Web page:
PHARMACY

Abbott drug shows improvement in young adults with arthritis

BY Alaric DeArment

ABBOTT PARK, Ill. — Patients with a form of arthritis that affects young adults taking a drug made by Abbott experienced improvements in their condition after a year of treatment, according to late-stage clinical trial results.

Abbott announced Monday the first long-term patient-reported health outcomes data for the phase-3 "ABILITY-1" trial of Humira (adalimumab) in patients with nonradiographic axial spondyloarthritis, or nr-axSpA. Results of the trial were presented at the American College of Rheumatology’s annual scientific meeting in Washington.

The study showed that patients taking Humira experienced improvement in physical function and measures of health-related quality of life after 52 weeks.


 

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Duquesne’s Mylan School of Pharmacy students meet with lawmakers on Capitol Hill

BY Michael Johnsen

PITTSBURGH — Nearly 160 students, faculty and staff from Duquesne University’s Mylan School of Pharmacy recently visited Capitol Hill to promote the role that pharmacists play in providing medication therapy management services, the university announced Tuesday.

Student pharmacists from the School of Pharmacy’s class of 2015 met with members from 37 U.S. House and Senate offices on Oct. 22 to demonstrate how pharmacist-provided medication therapy management services can improve patient healthcare outcomes and reduce healthcare costs.

“The trip was very successful,” stated Ben Andrick, president of the class of 2015. “The experience demonstrated that we do have a say and that we can have an impact on future practice."

The Mylan School of Pharmacy implemented an advocacy class trip for students in their second professional year as a graduation requirement for its Doctor of Pharmacy professional degree. In addition, with support provided by the Pennsylvania Pharmacists Association, the student pharmacists participated in mock legislative visits to prepare for the Capitol Hill visit.

The National Association of Chain Drug Stores provided logistical and informational support for the Duquesne students’ visit to Capitol Hill. NACDS director of government affairs and grassroots programs Heidi Ecker delivered a presentation on grassroots advocacy to the students. And Tom O’Donnell, NACDS VP federal government affairs, hosted an overview and briefing of the issues just prior to the Congressional visits.

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Reports: AMA supports legislation against ‘pay-for-delay’ deals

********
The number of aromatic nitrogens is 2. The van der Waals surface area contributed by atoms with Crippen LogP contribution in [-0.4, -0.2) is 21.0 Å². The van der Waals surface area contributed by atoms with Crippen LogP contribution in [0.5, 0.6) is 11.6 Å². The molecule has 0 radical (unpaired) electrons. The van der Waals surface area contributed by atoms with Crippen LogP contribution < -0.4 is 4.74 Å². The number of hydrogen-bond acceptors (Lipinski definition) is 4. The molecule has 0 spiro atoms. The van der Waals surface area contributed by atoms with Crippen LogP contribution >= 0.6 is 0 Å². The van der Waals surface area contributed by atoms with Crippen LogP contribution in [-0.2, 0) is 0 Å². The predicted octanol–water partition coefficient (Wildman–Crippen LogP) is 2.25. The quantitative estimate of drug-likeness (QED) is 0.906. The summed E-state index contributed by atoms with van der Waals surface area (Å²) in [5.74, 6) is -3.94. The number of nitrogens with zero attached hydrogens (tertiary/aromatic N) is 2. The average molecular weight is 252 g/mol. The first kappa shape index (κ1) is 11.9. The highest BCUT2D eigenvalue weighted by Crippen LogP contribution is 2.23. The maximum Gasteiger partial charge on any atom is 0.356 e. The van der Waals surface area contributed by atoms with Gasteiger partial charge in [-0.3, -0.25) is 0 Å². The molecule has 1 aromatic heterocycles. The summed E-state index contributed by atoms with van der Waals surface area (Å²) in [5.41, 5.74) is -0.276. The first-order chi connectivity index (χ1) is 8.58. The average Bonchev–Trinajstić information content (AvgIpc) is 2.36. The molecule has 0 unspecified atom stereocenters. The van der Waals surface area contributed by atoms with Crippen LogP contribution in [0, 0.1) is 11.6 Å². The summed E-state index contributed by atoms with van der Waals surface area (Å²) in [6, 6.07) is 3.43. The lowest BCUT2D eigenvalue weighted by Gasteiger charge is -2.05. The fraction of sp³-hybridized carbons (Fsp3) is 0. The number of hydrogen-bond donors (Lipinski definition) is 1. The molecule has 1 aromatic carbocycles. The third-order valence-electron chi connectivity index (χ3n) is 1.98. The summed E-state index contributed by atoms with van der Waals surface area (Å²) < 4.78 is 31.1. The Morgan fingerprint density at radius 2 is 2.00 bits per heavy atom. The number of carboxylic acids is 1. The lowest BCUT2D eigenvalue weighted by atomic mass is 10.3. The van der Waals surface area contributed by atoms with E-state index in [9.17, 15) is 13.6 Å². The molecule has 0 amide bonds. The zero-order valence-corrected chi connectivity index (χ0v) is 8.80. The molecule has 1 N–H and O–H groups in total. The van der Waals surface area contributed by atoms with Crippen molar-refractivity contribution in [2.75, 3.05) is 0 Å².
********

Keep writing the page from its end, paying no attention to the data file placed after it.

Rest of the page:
BY Alaric DeArment

NEW YORK — The American Medical Association has come out in favor of legislation to stop deals between branded and generic drug makers that critics blame for delaying entry of generics into the market, according to published reports.

Forbes reported that the AMA would support federal legislation to ban so-called "pay-for-delay" settlements. The AMA joins the Federal Trade Commission, which has strongly criticized the settlements

Typically, when a generic drug company wants to be the first to market a generic version of a drug, it will file for Food and Drug Administration approval for it before the branded drug has lost patent protection. This usually prompts a lawsuit from the branded drug company, and while the suits often go to trial, in many cases, they will result in a settlement that allows the generic drug maker to launch at a later date.

While the "pay" part of the deal may be monetary, it frequently consists of a promise on the part of the branded drug maker not to market an authorized generic — essentially the branded drug marketed at a discount under its generic name, usually by a third-party company — during the 180-day market exclusivity period to which generic companies are entitled if they are the first to win approval for a generic, when they have the sole right to compete against the branded version.

According to the Generic Pharmaceutical Association, a trade group, the settlements usually result in the generic drug becoming available ahead of patent expiration, and delaying entry beyond the expiration would be illegal.


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